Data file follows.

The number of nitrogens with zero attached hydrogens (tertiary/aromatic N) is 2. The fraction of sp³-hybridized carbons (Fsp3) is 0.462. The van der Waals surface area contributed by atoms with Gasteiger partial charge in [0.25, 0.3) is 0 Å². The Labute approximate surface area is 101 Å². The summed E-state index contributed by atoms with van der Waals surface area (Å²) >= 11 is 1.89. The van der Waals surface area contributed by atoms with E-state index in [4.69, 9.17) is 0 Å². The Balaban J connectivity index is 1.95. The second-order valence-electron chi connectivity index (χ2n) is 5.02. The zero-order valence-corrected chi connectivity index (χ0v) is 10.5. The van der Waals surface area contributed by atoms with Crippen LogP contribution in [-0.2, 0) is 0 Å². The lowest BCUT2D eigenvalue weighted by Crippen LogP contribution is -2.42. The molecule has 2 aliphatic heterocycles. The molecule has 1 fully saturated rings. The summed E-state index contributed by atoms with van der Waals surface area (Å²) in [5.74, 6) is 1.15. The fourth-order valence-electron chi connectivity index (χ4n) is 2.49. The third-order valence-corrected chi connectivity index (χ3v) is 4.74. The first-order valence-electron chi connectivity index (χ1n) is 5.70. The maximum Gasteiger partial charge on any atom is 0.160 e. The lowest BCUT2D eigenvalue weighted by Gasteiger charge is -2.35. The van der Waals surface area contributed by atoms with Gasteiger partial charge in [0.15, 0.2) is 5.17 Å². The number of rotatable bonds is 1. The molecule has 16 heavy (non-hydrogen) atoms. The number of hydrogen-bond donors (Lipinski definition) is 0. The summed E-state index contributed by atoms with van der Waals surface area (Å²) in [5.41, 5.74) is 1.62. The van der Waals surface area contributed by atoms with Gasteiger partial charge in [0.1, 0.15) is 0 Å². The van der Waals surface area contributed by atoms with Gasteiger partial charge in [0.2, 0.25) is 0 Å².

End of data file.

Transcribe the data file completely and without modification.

The number of nitrogens with zero attached hydrogens (tertiary/aromatic N) is 2. The fraction of sp³-hybridized carbons (Fsp3) is 0.462. The van der Waals surface area contributed by atoms with Gasteiger partial charge in [0.25, 0.3) is 0 Å². The Labute approximate surface area is 101 Å². The summed E-state index contributed by atoms with van der Waals surface area (Å²) >= 11 is 1.89. The van der Waals surface area contributed by atoms with E-state index in [4.69, 9.17) is 0 Å². The Balaban J connectivity index is 1.95. The second-order valence-electron chi connectivity index (χ2n) is 5.02. The zero-order valence-corrected chi connectivity index (χ0v) is 10.5. The van der Waals surface area contributed by atoms with Crippen LogP contribution in [-0.2, 0) is 0 Å². The lowest BCUT2D eigenvalue weighted by Crippen LogP contribution is -2.42. The molecule has 2 aliphatic heterocycles. The molecule has 1 fully saturated rings. The summed E-state index contributed by atoms with van der Waals surface area (Å²) in [5.74, 6) is 1.15. The fourth-order valence-electron chi connectivity index (χ4n) is 2.49. The third-order valence-corrected chi connectivity index (χ3v) is 4.74. The first-order valence-electron chi connectivity index (χ1n) is 5.70. The maximum Gasteiger partial charge on any atom is 0.160 e. The lowest BCUT2D eigenvalue weighted by Gasteiger charge is -2.35. The van der Waals surface area contributed by atoms with Gasteiger partial charge in [0.15, 0.2) is 5.17 Å². The number of rotatable bonds is 1. The molecule has 16 heavy (non-hydrogen) atoms. The number of hydrogen-bond donors (Lipinski definition) is 0. The summed E-state index contributed by atoms with van der Waals surface area (Å²) in [5.41, 5.74) is 1.62. The van der Waals surface area contributed by atoms with Gasteiger partial charge in [0.1, 0.15) is 0 Å². The van der Waals surface area contributed by atoms with Gasteiger partial charge in [0.2, 0.25) is 0 Å².